Naming gets us to the threshold of freedom. Walking through the threshold isn’t achieved with words, however. This is an experience that is a state of deep and wordless ventral vagal state of connectedness and bliss. Every so often we get glimpses.
This next step adds to the notion of freedom we find in the naming process. It reminds us that we have the capacity to change. We know that trauma often leaves us fixed in a defense state. But with skill, we can move through that state. Unprocessed, trauma disrupts our ability to move up and down the autonomic ladder (ventral vagal [social engagement], sympathetic [flight or fight], or dorsal vagal [freeze response]).
The first two steps described in this framework (befriending and attending) crack open the door to establish new nervous system patterns where we incline toward intentional connection rather than remain in survival mode and isolation.
The practices and readings in this course are invitations to increase our capacity to strengthen our ventral vagal roots, allowing them to find nourishment through skillful and heartful means.
Building muscle demands tiny muscle tears that when the body repairs, new muscle tissue is added. Something similar happens with bones. If there’s too much stress on muscle or bones, we have tears or a fractures.
Our nervous system follows a similar pattern. If we have endured a traumatic experience, healing will take time but just like a tear or fracture that is not tended properly, left alone, trauma often leaves us in a limited state, disregulated.
My hope is that our time together may be useful for you.
Resilience has to do with our ability to return to a state of ventral vagal regulation. We don’t go through the day staying in that state of connection. That is, we will be drawn down on the ladder during our day. This is a normal part of living. Given the nature of where you are in life as a new college student during a pandemic, this may be happening frequently. Being able to notice when we are going down the ladder or climbing back up begins the process of learning the patterns we tend to follow and the beginning of bringing awareness to these patterns so we can gently nudge ourselves toward connection.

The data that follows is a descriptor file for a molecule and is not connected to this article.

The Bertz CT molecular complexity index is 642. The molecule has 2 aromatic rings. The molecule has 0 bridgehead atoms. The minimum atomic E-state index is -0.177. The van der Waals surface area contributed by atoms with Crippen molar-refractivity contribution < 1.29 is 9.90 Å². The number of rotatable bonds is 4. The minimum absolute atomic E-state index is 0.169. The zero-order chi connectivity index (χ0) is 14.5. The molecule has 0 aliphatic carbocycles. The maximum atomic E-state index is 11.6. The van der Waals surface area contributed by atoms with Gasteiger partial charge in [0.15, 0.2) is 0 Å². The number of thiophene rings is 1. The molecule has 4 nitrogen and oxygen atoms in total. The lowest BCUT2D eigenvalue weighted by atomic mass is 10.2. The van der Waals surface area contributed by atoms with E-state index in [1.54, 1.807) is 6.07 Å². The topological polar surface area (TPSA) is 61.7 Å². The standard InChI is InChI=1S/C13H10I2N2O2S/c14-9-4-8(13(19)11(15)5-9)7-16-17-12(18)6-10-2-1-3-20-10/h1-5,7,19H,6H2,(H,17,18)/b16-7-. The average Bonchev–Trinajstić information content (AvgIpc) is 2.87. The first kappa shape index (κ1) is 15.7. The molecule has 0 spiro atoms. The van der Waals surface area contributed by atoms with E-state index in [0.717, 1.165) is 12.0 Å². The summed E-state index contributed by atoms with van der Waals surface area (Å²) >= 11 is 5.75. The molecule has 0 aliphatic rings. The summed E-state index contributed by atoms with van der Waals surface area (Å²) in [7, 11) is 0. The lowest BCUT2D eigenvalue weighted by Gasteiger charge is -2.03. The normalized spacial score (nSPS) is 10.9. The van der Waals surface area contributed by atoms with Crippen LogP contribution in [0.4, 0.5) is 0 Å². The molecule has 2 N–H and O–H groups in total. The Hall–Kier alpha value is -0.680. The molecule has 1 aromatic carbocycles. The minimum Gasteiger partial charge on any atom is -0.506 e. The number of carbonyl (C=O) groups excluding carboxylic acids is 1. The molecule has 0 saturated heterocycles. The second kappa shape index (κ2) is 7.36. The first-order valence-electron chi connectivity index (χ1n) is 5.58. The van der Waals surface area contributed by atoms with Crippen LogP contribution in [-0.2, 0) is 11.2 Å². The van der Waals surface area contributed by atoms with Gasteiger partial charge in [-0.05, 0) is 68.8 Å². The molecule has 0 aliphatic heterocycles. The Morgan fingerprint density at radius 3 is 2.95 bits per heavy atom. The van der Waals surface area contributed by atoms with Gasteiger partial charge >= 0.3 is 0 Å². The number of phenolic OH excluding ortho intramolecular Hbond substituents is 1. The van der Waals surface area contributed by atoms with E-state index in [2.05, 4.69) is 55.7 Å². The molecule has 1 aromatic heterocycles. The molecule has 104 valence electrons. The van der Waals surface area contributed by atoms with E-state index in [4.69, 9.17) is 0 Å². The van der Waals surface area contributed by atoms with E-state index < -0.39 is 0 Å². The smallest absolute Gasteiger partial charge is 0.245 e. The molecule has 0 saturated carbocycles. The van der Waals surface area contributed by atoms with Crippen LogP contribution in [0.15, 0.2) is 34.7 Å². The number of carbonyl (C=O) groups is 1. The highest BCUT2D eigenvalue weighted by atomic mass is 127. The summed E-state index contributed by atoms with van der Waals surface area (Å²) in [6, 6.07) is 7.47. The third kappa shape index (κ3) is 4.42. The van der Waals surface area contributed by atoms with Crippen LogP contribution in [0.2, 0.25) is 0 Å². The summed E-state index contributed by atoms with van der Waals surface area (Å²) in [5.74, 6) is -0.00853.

When sharing yoga with men at Everglades Correctional, I always felt that the men I worked with were the most advanced yogis I encountered throughout the week. They were not the most limber, but they came to their mats with a PhD in challenging situations and a desire to work with their circumstances in ways that aﬃrmed their freedom rather than the limitations of incarceration.
Beginning to see the impossible as something to work with is where we are headed with these practices.
Our nervous system is inclined toward connection. That inclination is what we want to use, just like we use gravity to develop muscle and bone. The resistance we find along the way due to our environment or trauma are learning possibilities we can begin to gently observe and slowly work with and grow in capacity and strength.
If there’s something you can take away from what you have read so far, if there’s something you can notice from my words, I hope you notice that these 16 weeks are meant to provide an opportunity to connect, not just with me and others in the class, but ultimately with your own heart. The heart is where we all can gather in the freedom that is our birthright. Lots of good can happen there when we are paying attention.
A Short Visual Review
of Polyvagal Theory
*Remember to use your notebook to digest what you are learning. Write what comes to mind. Doodle. Draw. Ask questions.